Gamers aren’t the only people interested in Twitch these days. The live video-streaming platform is starting to attract the attention of agency and brand marketers, with some actively approaching the company about working together on ad campaigns.
On Thursday, Procter & Gamble’s Old Spice brand will launch a new campaign designed around Twitch, inviting Twitch users to control the actions of a real human in a mysterious, booby-trapped forest for three consecutive days. Earlier this month, HBO teamed up with Twitch to promote its comedy series “Silicon Valley,” shuffling the cast over to Twitch headquarters to answer users’ questions and showcase content from the new season. TBS held a similar preview event at Twitch HQ in January for its “King of the Nerds” show.
Twitch is securing these deals on the strength of its growing, highly engaged audience of young men and a vision that extends beyond just video games.
“They have such an engaged audience with gaming content but also beyond gaming content, which is where Twitch is going,” said Jeff Daniel, media director at ad agency Upshot. “Twitch is marketing itself as a social live platform.”
Twitch was founded in June 2011, but it only began to attract mainstream attention after Amazon paid $970 million to acquire the site last August. Today, the platform’s community of viewers and broadcasters still largely revolves around video games. Users log on and broadcast their own gaming sessions or they watch others play, either because those gamers are talented — Twitch is the default online community for professional “e-sports” players — or because they’re funny, cracking jokes about their play sessions and chatting with their viewers.
But Twitch has been inching into new areas, streaming live concerts and other events. More general live-streaming apps such as Periscope and Meerkat have brought more attention to Twitch and the variety of opportunities it offers brands, said Imari Oliver, vp, director of creative strategy at Sparks & Honey, an Omnicom ad agency.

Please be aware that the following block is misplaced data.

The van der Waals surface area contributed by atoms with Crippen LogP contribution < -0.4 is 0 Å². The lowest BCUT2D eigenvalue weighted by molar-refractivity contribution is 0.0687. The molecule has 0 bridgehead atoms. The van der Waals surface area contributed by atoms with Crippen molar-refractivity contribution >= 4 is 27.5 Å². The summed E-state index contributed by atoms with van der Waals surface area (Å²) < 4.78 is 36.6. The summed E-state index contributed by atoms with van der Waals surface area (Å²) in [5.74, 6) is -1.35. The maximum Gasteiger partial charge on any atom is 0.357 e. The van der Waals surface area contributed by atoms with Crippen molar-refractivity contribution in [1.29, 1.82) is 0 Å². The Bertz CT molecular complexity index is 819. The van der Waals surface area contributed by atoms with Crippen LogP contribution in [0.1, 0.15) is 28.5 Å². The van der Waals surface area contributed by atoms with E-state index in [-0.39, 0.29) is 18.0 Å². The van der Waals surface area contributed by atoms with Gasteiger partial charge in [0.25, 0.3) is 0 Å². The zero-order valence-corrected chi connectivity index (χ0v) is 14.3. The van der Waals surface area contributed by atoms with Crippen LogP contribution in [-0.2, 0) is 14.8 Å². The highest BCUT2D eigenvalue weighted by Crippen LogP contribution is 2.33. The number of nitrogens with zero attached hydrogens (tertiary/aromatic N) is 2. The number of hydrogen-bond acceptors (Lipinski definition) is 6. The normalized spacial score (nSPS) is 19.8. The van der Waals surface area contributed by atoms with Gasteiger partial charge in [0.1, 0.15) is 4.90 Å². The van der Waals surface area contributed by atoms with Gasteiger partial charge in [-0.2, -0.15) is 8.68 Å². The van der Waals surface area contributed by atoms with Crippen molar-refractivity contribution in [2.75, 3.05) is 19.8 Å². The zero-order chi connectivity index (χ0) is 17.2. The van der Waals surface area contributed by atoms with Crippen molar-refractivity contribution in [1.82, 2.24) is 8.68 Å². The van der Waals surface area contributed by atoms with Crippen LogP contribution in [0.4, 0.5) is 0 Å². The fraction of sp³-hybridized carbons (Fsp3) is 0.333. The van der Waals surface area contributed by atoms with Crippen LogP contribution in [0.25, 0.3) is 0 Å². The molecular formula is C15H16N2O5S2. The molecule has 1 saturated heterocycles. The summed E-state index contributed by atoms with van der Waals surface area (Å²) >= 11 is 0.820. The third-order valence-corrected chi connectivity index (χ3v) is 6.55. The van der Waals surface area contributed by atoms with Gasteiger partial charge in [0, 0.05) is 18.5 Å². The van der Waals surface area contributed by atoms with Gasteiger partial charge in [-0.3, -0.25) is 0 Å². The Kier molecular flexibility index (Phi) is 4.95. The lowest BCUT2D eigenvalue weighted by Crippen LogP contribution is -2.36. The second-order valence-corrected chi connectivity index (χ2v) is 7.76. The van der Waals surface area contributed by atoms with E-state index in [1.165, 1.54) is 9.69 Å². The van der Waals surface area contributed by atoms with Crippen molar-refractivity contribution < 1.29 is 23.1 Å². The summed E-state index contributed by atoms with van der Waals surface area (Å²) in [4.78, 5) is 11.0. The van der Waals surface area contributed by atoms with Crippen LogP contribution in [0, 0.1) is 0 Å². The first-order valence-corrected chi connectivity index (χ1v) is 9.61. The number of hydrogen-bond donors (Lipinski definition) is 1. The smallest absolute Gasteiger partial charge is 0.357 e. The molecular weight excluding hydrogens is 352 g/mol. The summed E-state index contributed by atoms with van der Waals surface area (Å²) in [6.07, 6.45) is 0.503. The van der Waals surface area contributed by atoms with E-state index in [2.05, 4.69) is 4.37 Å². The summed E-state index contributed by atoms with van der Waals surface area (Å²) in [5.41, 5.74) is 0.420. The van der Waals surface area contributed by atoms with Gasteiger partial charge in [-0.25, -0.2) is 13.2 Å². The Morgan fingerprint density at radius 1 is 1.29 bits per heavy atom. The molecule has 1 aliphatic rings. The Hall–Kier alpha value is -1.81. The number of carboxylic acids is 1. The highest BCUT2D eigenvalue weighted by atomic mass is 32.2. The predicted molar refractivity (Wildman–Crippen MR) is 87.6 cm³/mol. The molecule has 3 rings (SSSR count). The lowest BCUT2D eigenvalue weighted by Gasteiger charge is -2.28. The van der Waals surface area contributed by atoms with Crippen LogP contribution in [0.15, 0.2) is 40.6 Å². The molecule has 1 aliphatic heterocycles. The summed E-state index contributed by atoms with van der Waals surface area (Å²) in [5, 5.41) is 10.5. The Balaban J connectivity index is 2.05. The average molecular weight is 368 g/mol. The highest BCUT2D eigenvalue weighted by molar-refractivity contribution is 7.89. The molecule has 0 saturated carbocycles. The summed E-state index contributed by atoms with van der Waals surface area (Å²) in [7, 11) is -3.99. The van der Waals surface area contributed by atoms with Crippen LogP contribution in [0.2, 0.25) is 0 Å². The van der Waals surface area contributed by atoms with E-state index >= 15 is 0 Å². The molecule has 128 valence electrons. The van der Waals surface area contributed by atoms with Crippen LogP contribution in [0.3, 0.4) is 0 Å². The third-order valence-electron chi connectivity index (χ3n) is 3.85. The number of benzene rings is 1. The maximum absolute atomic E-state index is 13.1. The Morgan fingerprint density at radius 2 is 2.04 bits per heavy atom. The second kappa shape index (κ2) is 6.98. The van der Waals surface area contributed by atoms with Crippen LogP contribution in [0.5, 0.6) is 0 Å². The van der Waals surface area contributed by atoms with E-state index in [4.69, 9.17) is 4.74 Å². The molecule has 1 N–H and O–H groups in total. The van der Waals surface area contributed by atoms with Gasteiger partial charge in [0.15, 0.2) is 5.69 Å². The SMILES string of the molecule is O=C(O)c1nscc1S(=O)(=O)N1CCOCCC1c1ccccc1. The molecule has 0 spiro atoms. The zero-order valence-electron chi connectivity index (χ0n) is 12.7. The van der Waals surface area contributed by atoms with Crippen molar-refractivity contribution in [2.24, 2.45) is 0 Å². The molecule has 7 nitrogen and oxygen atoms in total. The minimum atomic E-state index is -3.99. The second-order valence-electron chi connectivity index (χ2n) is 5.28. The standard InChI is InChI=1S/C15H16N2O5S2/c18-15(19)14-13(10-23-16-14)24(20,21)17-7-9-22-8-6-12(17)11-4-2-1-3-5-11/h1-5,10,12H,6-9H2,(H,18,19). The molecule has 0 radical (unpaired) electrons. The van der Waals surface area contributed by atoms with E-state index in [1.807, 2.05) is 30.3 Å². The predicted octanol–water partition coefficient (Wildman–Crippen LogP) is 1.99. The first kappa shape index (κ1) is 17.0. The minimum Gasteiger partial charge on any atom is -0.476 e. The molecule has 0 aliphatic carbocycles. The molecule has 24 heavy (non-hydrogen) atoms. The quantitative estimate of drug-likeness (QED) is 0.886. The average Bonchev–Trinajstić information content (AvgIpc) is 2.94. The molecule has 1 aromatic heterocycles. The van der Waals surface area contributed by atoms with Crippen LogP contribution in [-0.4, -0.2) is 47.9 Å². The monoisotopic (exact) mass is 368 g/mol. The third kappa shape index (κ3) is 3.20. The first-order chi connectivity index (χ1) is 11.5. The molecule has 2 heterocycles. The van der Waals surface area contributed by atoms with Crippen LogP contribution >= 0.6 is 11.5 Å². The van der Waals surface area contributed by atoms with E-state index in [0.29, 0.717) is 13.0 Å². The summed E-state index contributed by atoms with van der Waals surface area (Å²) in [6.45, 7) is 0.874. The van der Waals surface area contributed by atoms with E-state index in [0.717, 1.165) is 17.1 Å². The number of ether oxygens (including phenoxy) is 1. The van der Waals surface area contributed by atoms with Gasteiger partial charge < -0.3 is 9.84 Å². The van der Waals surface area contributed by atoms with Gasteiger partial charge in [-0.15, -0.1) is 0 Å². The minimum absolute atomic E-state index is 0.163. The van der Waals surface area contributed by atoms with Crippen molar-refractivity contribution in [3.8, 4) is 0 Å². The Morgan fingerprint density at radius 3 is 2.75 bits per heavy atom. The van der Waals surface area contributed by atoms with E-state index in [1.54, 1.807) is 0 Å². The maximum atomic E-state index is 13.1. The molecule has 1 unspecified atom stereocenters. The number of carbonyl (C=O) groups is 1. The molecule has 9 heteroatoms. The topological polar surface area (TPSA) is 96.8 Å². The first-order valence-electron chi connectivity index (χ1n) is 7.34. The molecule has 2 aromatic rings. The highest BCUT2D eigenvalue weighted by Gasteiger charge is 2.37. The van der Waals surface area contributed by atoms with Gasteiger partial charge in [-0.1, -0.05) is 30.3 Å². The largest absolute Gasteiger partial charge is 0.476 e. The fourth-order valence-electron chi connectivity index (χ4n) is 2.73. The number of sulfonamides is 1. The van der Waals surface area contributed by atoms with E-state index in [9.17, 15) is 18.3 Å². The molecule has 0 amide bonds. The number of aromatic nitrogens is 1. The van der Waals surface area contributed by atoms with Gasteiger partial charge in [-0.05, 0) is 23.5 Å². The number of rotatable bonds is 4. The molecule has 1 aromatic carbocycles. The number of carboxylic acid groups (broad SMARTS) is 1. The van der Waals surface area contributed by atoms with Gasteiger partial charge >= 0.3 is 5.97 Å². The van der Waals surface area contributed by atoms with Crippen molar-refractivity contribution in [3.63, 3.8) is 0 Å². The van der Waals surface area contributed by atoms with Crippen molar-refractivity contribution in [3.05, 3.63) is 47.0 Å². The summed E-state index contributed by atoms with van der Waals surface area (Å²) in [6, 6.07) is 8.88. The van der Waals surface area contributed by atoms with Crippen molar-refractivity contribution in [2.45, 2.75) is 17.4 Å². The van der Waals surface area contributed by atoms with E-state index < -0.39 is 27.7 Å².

“Most of our conversations [with Twitch] have been about what they’re doing around music,” said Oliver. “Twitch is hitting a lot of sweet spots for brands. There’s a lot of action that happens through the chat rooms that you can’t do with Twitter. We see people talking about brands, food, music. … It’s funny, I’m probably pitching [Twitch] more than they are pitching us.”
Twitch’s scale and engagement rate among millennial men is piquing advertisers’ interest. The average user session on Twitch today is 106 minutes, according to a Twitch spokesperson, a figure the company likes to tout in meetings with potential advertisers and media partners. Twitch attracted more than 4 million unique video viewers on U.S. desktops alone in February, according to comScore. But with a large presence on mobile devices, game consoles and in international markets, Twitch says it has more than 100 million unique viewers and 1.5 million unique broadcasters per month. And it says 76 percent of users are between 18 and 49.
“Most brands will tell you this demographic is very slippery and hard to keep,” said Oliver. “Twitch has done a great job reaching it.”
Those figures have garnered attention from major brands outside the gaming world. In recent months, Twitch’s roster of advertisers has swelled to include brands such as Coke, T-Mobile, Red Bull, Pizza Hut and Foot Locker, among others. Twitch has some standard ad products, including display and video media, but it is also game to work on custom executions, as the Old Spice, HBO and TBS campaigns demonstrate.
For Old Spice, ad agency Wieden+Kennedy designed an experience that mimics the format of the “Twitch Plays Pokémon” phenomenon, in which people played Pokémon games, typing commands into Twitch’s chat box to control the on-screen action. HBO also saw a natural link between its “Silicon Valley” show and the Twitch audience — and it was thrilled with the results of its custom promotion.
“The live stream on Twitch was a great success as it enabled ‘Silicon Valley’ and HBO to connect with a young, largely affluent tech savvy audience in an authentic way,” said Christa Patrylak, director of digital and social media at HBO, which approached Twitch with the idea. “Hundreds of thousands of Twitch subscribers tuned into the event and remained highly engaged throughout the hour-long stream. … The scale and rate of engagement on the platform is astounding and only solidified that creating a partnership was the right move.”
Twitch is attracting established publishers to its platform, too. Last month, Discovery Digital Networks launched a gaming-focused media property on Twitch. Getting well-known media players on board will also help Twitch make the case to marketers that it should become key to their ad strategy.
But marketers will be hesitant to spend major ad dollars on Twitch until they see how their initial campaigns perform. The platform is growing, but from advertisers’ perspective, it’s still in the experimentation phase. And if Old Spice’s new campaign falls flat, for example, that could dissuade Procter & Gamble from future experimentation.
“We have to be careful of the shiny new object,” said Upshot’s Daniel. “We as marketers are always looking for it, but looking out for it, too.”
Main image courtesy of Old Spice/YouTube
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